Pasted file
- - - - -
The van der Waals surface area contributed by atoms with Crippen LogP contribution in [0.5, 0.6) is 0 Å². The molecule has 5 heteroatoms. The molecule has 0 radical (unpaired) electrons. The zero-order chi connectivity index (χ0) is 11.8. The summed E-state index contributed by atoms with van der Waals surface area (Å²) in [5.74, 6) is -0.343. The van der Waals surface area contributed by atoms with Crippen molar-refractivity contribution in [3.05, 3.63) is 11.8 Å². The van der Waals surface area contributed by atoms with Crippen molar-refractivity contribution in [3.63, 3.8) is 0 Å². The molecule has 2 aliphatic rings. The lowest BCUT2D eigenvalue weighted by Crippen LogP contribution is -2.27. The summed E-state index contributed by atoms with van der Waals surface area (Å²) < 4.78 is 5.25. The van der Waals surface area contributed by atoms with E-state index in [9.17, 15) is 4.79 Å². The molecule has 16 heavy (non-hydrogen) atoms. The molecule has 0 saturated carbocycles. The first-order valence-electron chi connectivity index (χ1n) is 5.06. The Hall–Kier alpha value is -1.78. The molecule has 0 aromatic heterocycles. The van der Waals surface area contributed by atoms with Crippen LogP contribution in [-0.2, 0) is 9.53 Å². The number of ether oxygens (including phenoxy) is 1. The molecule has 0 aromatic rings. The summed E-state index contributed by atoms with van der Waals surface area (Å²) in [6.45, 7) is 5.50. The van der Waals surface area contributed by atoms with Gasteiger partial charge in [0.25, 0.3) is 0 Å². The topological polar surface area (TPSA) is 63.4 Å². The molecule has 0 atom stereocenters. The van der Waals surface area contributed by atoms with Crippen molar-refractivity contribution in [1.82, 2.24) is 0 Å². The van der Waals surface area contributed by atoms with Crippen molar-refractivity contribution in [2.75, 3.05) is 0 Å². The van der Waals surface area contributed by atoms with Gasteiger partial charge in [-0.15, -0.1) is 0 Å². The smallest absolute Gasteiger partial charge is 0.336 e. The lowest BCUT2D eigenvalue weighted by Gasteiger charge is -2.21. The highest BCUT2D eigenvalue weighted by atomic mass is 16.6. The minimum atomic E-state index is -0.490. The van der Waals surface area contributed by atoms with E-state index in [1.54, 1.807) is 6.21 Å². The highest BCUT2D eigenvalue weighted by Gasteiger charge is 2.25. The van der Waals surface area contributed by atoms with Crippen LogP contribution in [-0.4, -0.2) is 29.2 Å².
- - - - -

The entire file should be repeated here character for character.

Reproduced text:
The van der Waals surface area contributed by atoms with Crippen LogP contribution in [0.5, 0.6) is 0 Å². The molecule has 5 heteroatoms. The molecule has 0 radical (unpaired) electrons. The zero-order chi connectivity index (χ0) is 11.8. The summed E-state index contributed by atoms with van der Waals surface area (Å²) in [5.74, 6) is -0.343. The van der Waals surface area contributed by atoms with Crippen molar-refractivity contribution in [3.05, 3.63) is 11.8 Å². The van der Waals surface area contributed by atoms with Crippen molar-refractivity contribution in [3.63, 3.8) is 0 Å². The molecule has 2 aliphatic rings. The lowest BCUT2D eigenvalue weighted by Crippen LogP contribution is -2.27. The summed E-state index contributed by atoms with van der Waals surface area (Å²) < 4.78 is 5.25. The van der Waals surface area contributed by atoms with E-state index in [9.17, 15) is 4.79 Å². The molecule has 16 heavy (non-hydrogen) atoms. The molecule has 0 saturated carbocycles. The first-order valence-electron chi connectivity index (χ1n) is 5.06. The Hall–Kier alpha value is -1.78. The molecule has 0 aromatic heterocycles. The van der Waals surface area contributed by atoms with Crippen LogP contribution in [-0.2, 0) is 9.53 Å². The number of ether oxygens (including phenoxy) is 1. The molecule has 0 aromatic rings. The summed E-state index contributed by atoms with van der Waals surface area (Å²) in [6.45, 7) is 5.50. The van der Waals surface area contributed by atoms with Gasteiger partial charge in [0.25, 0.3) is 0 Å². The topological polar surface area (TPSA) is 63.4 Å². The molecule has 0 atom stereocenters. The van der Waals surface area contributed by atoms with Crippen molar-refractivity contribution in [1.82, 2.24) is 0 Å². The van der Waals surface area contributed by atoms with Crippen molar-refractivity contribution in [2.75, 3.05) is 0 Å². The van der Waals surface area contributed by atoms with Gasteiger partial charge in [-0.15, -0.1) is 0 Å². The smallest absolute Gasteiger partial charge is 0.336 e. The lowest BCUT2D eigenvalue weighted by Gasteiger charge is -2.21. The highest BCUT2D eigenvalue weighted by atomic mass is 16.6. The minimum atomic E-state index is -0.490. The van der Waals surface area contributed by atoms with E-state index in [1.54, 1.807) is 6.21 Å². The highest BCUT2D eigenvalue weighted by Gasteiger charge is 2.25. The van der Waals surface area contributed by atoms with Crippen LogP contribution in [-0.4, -0.2) is 29.2 Å².